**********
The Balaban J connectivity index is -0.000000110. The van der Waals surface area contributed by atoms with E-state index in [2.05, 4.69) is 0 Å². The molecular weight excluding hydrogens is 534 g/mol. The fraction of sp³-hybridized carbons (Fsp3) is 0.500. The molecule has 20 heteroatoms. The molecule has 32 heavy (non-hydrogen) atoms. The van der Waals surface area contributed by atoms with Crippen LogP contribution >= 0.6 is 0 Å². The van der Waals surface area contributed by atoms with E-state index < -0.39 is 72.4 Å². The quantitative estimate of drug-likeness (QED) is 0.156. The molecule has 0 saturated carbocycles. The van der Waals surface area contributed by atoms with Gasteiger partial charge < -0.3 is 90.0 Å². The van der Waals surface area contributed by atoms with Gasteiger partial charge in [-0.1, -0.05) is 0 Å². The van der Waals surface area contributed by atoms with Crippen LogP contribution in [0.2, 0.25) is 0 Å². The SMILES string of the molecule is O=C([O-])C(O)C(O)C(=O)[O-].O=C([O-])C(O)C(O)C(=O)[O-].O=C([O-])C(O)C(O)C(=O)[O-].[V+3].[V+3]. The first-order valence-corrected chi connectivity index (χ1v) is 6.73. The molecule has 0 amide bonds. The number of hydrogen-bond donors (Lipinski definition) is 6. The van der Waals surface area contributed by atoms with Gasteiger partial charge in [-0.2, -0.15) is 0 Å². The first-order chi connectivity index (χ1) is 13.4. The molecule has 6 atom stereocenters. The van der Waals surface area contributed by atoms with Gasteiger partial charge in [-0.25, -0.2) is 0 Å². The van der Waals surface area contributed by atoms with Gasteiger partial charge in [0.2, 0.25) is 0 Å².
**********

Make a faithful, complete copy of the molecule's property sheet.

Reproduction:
The Balaban J connectivity index is -0.000000110. The van der Waals surface area contributed by atoms with E-state index in [2.05, 4.69) is 0 Å². The molecular weight excluding hydrogens is 534 g/mol. The fraction of sp³-hybridized carbons (Fsp3) is 0.500. The molecule has 20 heteroatoms. The molecule has 32 heavy (non-hydrogen) atoms. The van der Waals surface area contributed by atoms with Crippen LogP contribution >= 0.6 is 0 Å². The van der Waals surface area contributed by atoms with E-state index < -0.39 is 72.4 Å². The quantitative estimate of drug-likeness (QED) is 0.156. The molecule has 0 saturated carbocycles. The van der Waals surface area contributed by atoms with Gasteiger partial charge < -0.3 is 90.0 Å². The van der Waals surface area contributed by atoms with Gasteiger partial charge in [-0.1, -0.05) is 0 Å². The van der Waals surface area contributed by atoms with Crippen LogP contribution in [0.2, 0.25) is 0 Å². The SMILES string of the molecule is O=C([O-])C(O)C(O)C(=O)[O-].O=C([O-])C(O)C(O)C(=O)[O-].O=C([O-])C(O)C(O)C(=O)[O-].[V+3].[V+3]. The first-order valence-corrected chi connectivity index (χ1v) is 6.73. The molecule has 0 amide bonds. The number of hydrogen-bond donors (Lipinski definition) is 6. The van der Waals surface area contributed by atoms with Gasteiger partial charge in [-0.2, -0.15) is 0 Å². The first-order chi connectivity index (χ1) is 13.4. The molecule has 6 atom stereocenters. The van der Waals surface area contributed by atoms with Gasteiger partial charge in [-0.25, -0.2) is 0 Å². The van der Waals surface area contributed by atoms with Gasteiger partial charge in [0.2, 0.25) is 0 Å².